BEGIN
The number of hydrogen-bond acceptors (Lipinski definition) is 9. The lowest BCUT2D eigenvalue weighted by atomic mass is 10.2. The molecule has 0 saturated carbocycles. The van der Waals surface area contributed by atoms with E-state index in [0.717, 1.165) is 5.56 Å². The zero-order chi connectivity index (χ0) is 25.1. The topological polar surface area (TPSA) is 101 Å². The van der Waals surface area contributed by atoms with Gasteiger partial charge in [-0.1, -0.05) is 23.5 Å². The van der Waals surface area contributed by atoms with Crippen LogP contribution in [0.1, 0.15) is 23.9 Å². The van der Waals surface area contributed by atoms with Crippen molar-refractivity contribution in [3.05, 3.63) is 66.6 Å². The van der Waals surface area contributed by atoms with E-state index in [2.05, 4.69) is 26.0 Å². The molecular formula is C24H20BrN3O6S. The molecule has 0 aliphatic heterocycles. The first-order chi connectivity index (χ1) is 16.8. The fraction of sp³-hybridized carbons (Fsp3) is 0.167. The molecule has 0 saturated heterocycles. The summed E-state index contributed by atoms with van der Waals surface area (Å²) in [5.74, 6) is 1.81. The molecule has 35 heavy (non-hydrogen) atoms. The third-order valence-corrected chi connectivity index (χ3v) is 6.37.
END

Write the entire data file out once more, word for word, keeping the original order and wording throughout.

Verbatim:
The number of hydrogen-bond acceptors (Lipinski definition) is 9. The lowest BCUT2D eigenvalue weighted by atomic mass is 10.2. The molecule has 0 saturated carbocycles. The van der Waals surface area contributed by atoms with E-state index in [0.717, 1.165) is 5.56 Å². The zero-order chi connectivity index (χ0) is 25.1. The topological polar surface area (TPSA) is 101 Å². The van der Waals surface area contributed by atoms with Gasteiger partial charge in [-0.1, -0.05) is 23.5 Å². The van der Waals surface area contributed by atoms with Crippen LogP contribution in [0.1, 0.15) is 23.9 Å². The van der Waals surface area contributed by atoms with Crippen molar-refractivity contribution in [3.05, 3.63) is 66.6 Å². The van der Waals surface area contributed by atoms with E-state index in [2.05, 4.69) is 26.0 Å². The molecular formula is C24H20BrN3O6S. The molecule has 0 aliphatic heterocycles. The first-order chi connectivity index (χ1) is 16.8. The fraction of sp³-hybridized carbons (Fsp3) is 0.167. The molecule has 0 saturated heterocycles. The summed E-state index contributed by atoms with van der Waals surface area (Å²) in [5.74, 6) is 1.81. The molecule has 35 heavy (non-hydrogen) atoms. The third-order valence-corrected chi connectivity index (χ3v) is 6.37.